What does A * Gev/c mean?


by Waxbear
Tags: gev or c
Waxbear
Waxbear is offline
#1
Nov7-12, 11:22 AM
P: 42
I have an exam in introductory nuclear physics coming up in 2 days. I am supposed to present an article which i have already drawn. The article is about heavy ion collisions in the SPS accelerator at CERN. They keep mentioning that the experiment uses Pb + Pb collisions at 158 A*Gev/c beam momentum. Does this mean that i have to divide by the nuclear mass number A, to get the momentum of individual nucleons?
Phys.Org News Partner Physics news on Phys.org
Physicists design quantum switches which can be activated by single photons
'Dressed' laser aimed at clouds may be key to inducing rain, lightning
Higher-order nonlinear optical processes observed using the SACLA X-ray free-electron laser
Bill_K
Bill_K is offline
#2
Nov7-12, 11:30 AM
Sci Advisor
Thanks
Bill_K's Avatar
P: 3,853
It means 158 GeV/c per nucleon.
Waxbear
Waxbear is offline
#3
Nov7-12, 11:57 AM
P: 42
Quote Quote by Bill_K View Post
It means 158 GeV/c per nucleon.
Okay. But according to Cern, the SPS is capable of beam energies of 400 Gev. I guess this is also pr nucleon then?

Bill_K
Bill_K is offline
#4
Nov7-12, 12:16 PM
Sci Advisor
Thanks
Bill_K's Avatar
P: 3,853

What does A * Gev/c mean?


In a given magnetic field, the radius of curvature of the orbit of a singly charged particle is the same whether it's by itself or in a nucleus. So from what you say, the SPS can accelerate a single proton to 400 GeV, or a nucleus containing Z protons to 400 GeV per Z. For Pb-209, the ratio Z/A = 82/209 = 0.39, so 400 GeV per Z works out to 158 GeV per A.
Waxbear
Waxbear is offline
#5
Nov7-12, 12:31 PM
P: 42
Quote Quote by Bill_K View Post
In a given magnetic field, the radius of curvature of the orbit of a singly charged particle is the same whether it's by itself or in a nucleus. So from what you say, the SPS can accelerate a single proton to 400 GeV, or a nucleus containing Z protons to 400 GeV per Z. For Pb-209, the ratio Z/A = 82/209 = 0.39, so 400 GeV per Z works out to 158 GeV per A.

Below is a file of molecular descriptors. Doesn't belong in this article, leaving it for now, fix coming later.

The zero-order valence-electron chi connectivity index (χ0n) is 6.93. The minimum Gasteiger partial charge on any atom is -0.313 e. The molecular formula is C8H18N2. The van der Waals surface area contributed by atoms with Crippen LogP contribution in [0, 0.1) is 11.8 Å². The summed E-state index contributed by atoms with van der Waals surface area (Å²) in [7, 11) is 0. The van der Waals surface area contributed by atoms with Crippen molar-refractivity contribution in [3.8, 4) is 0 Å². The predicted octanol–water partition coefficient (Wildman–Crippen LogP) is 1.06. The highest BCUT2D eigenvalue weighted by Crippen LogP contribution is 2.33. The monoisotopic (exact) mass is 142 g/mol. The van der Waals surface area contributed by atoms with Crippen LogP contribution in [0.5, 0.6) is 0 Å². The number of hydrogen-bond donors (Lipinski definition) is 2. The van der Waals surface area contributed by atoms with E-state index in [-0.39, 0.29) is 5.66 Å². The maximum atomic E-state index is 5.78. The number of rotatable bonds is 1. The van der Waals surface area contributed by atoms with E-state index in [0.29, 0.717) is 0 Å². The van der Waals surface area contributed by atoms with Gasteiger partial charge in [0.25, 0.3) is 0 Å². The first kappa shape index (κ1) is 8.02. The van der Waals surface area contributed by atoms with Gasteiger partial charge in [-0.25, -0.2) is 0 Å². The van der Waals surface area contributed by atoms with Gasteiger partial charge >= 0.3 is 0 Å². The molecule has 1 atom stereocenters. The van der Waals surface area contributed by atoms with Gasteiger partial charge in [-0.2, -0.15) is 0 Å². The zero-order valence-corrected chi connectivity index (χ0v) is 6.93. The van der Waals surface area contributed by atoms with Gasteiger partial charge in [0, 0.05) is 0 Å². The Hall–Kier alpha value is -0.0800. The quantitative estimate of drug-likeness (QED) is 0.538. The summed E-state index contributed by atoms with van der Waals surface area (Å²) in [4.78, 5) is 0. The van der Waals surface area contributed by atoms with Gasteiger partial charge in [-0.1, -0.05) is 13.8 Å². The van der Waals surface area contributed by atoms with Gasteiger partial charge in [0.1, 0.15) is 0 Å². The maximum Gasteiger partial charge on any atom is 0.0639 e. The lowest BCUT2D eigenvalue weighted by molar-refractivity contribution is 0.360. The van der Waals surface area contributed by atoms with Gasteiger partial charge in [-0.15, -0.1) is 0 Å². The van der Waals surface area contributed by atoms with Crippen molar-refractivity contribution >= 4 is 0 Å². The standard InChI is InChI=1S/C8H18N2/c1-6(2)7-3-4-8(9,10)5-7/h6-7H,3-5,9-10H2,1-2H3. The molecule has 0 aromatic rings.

Ah, well that certainly explains it. Beautiful how the max energy of the sps works out to be exactly the energy mentioned in the article. Thank you for your help Bill!
mfb
mfb is offline
#6
Nov7-12, 01:27 PM
Mentor
P: 10,824
I think your number of 400 GeV is outdated. As preaccelerator for the LHC, the SPS provides proton beams with 450 GeV.

The LHC has a similar ratio for proton proton and lead lead mode: 3.5 TeV protons and 1.38A TeV lead (corresponds to 3.517 TeV per charge) in 2011.
Waxbear
Waxbear is offline
#7
Nov7-12, 03:06 PM
P: 42
Quote Quote by mfb View Post
I think your number of 400 GeV is outdated. As preaccelerator for the LHC, the SPS provides proton beams with 450 GeV.

The LHC has a similar ratio for proton proton and lead lead mode: 3.5 TeV protons and 1.38A TeV lead (corresponds to 3.517 TeV per charge) in 2011.
I think you're right. But i think the SPS was upgraded from 400 Gev to 450 Gev when it was to be used as a pre-accelerator for the LHC. The experiment from my article was done way back in 2000, when the SPS was probably still operating at 400 Gev.


Register to reply